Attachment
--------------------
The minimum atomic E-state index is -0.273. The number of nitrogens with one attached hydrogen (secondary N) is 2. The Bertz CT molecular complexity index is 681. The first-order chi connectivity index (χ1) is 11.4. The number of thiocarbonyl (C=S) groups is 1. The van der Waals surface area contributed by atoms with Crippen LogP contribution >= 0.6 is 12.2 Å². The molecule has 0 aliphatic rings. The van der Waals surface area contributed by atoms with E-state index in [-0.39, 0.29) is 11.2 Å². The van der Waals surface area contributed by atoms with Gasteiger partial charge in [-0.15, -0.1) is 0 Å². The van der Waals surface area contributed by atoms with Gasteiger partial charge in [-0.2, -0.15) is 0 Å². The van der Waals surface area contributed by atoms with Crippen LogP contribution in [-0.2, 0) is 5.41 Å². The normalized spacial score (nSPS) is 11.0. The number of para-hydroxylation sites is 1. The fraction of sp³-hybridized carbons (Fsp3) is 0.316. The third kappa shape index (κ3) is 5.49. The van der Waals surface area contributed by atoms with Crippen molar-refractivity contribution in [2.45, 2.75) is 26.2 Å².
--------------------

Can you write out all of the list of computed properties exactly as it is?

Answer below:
The minimum atomic E-state index is -0.273. The number of nitrogens with one attached hydrogen (secondary N) is 2. The Bertz CT molecular complexity index is 681. The first-order chi connectivity index (χ1) is 11.4. The number of thiocarbonyl (C=S) groups is 1. The van der Waals surface area contributed by atoms with Crippen LogP contribution >= 0.6 is 12.2 Å². The molecule has 0 aliphatic rings. The van der Waals surface area contributed by atoms with E-state index in [-0.39, 0.29) is 11.2 Å². The van der Waals surface area contributed by atoms with Gasteiger partial charge in [-0.15, -0.1) is 0 Å². The van der Waals surface area contributed by atoms with Gasteiger partial charge in [-0.2, -0.15) is 0 Å². The van der Waals surface area contributed by atoms with Crippen LogP contribution in [-0.2, 0) is 5.41 Å². The normalized spacial score (nSPS) is 11.0. The number of para-hydroxylation sites is 1. The fraction of sp³-hybridized carbons (Fsp3) is 0.316. The third kappa shape index (κ3) is 5.49. The van der Waals surface area contributed by atoms with Crippen molar-refractivity contribution in [2.45, 2.75) is 26.2 Å².